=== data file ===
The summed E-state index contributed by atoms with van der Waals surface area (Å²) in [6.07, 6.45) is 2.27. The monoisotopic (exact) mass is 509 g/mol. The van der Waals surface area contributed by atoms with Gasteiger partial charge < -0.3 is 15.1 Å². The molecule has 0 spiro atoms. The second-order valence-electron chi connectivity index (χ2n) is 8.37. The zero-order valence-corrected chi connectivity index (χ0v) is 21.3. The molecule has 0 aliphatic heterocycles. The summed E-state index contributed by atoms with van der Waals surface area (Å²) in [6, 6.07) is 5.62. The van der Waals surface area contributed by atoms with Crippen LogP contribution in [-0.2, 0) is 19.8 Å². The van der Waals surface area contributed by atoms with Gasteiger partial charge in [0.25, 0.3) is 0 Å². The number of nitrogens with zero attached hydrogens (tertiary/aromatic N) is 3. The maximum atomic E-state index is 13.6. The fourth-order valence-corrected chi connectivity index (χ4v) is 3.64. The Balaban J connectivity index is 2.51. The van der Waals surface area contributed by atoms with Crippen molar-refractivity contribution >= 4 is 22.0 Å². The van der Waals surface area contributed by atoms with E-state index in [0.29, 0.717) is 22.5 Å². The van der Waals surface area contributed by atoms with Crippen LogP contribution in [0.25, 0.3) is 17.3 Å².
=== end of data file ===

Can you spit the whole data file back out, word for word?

The summed E-state index contributed by atoms with van der Waals surface area (Å²) in [6.07, 6.45) is 2.27. The monoisotopic (exact) mass is 509 g/mol. The van der Waals surface area contributed by atoms with Gasteiger partial charge < -0.3 is 15.1 Å². The molecule has 0 spiro atoms. The second-order valence-electron chi connectivity index (χ2n) is 8.37. The zero-order valence-corrected chi connectivity index (χ0v) is 21.3. The molecule has 0 aliphatic heterocycles. The summed E-state index contributed by atoms with van der Waals surface area (Å²) in [6, 6.07) is 5.62. The van der Waals surface area contributed by atoms with Crippen LogP contribution in [-0.2, 0) is 19.8 Å². The van der Waals surface area contributed by atoms with Gasteiger partial charge in [0.25, 0.3) is 0 Å². The number of nitrogens with zero attached hydrogens (tertiary/aromatic N) is 3. The maximum atomic E-state index is 13.6. The fourth-order valence-corrected chi connectivity index (χ4v) is 3.64. The Balaban J connectivity index is 2.51. The van der Waals surface area contributed by atoms with Crippen molar-refractivity contribution >= 4 is 22.0 Å². The van der Waals surface area contributed by atoms with E-state index in [0.29, 0.717) is 22.5 Å². The van der Waals surface area contributed by atoms with Crippen LogP contribution in [0.25, 0.3) is 17.3 Å².